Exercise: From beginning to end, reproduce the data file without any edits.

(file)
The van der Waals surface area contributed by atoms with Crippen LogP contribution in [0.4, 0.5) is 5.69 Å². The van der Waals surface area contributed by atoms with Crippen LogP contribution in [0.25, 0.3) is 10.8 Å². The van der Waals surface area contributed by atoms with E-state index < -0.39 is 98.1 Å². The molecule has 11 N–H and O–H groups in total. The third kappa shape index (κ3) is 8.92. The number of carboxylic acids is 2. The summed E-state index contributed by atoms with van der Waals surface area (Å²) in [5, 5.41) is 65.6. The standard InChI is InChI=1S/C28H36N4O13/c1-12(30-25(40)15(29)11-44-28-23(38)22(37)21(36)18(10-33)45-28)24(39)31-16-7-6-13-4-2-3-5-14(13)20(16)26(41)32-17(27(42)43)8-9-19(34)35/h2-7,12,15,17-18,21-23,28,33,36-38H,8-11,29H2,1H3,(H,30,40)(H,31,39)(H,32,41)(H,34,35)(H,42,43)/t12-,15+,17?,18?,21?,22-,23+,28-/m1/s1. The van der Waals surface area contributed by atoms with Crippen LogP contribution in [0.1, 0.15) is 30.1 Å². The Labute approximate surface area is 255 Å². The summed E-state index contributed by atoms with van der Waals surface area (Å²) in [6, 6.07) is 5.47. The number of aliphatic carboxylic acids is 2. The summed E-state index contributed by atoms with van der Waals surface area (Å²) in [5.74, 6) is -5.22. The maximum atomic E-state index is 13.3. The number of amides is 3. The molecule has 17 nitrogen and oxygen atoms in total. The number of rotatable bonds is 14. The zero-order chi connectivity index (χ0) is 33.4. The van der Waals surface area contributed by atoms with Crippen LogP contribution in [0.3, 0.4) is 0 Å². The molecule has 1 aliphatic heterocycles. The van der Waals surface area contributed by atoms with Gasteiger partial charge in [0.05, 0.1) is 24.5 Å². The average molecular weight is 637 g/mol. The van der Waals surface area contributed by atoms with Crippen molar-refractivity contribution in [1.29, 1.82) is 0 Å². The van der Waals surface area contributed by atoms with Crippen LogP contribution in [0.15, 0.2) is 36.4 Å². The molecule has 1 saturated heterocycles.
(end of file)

The van der Waals surface area contributed by atoms with Crippen LogP contribution in [0.4, 0.5) is 5.69 Å². The van der Waals surface area contributed by atoms with Crippen LogP contribution in [0.25, 0.3) is 10.8 Å². The van der Waals surface area contributed by atoms with E-state index < -0.39 is 98.1 Å². The molecule has 11 N–H and O–H groups in total. The third kappa shape index (κ3) is 8.92. The number of carboxylic acids is 2. The summed E-state index contributed by atoms with van der Waals surface area (Å²) in [5, 5.41) is 65.6. The standard InChI is InChI=1S/C28H36N4O13/c1-12(30-25(40)15(29)11-44-28-23(38)22(37)21(36)18(10-33)45-28)24(39)31-16-7-6-13-4-2-3-5-14(13)20(16)26(41)32-17(27(42)43)8-9-19(34)35/h2-7,12,15,17-18,21-23,28,33,36-38H,8-11,29H2,1H3,(H,30,40)(H,31,39)(H,32,41)(H,34,35)(H,42,43)/t12-,15+,17?,18?,21?,22-,23+,28-/m1/s1. The van der Waals surface area contributed by atoms with Crippen LogP contribution in [0.1, 0.15) is 30.1 Å². The Labute approximate surface area is 255 Å². The summed E-state index contributed by atoms with van der Waals surface area (Å²) in [6, 6.07) is 5.47. The number of aliphatic carboxylic acids is 2. The summed E-state index contributed by atoms with van der Waals surface area (Å²) in [5.74, 6) is -5.22. The maximum atomic E-state index is 13.3. The number of amides is 3. The molecule has 17 nitrogen and oxygen atoms in total. The number of rotatable bonds is 14. The zero-order chi connectivity index (χ0) is 33.4. The van der Waals surface area contributed by atoms with Crippen LogP contribution in [0.3, 0.4) is 0 Å². The molecule has 1 aliphatic heterocycles. The van der Waals surface area contributed by atoms with Gasteiger partial charge in [0.05, 0.1) is 24.5 Å². The average molecular weight is 637 g/mol. The van der Waals surface area contributed by atoms with Crippen molar-refractivity contribution in [1.29, 1.82) is 0 Å². The van der Waals surface area contributed by atoms with Crippen LogP contribution in [0.15, 0.2) is 36.4 Å². The molecule has 1 saturated heterocycles.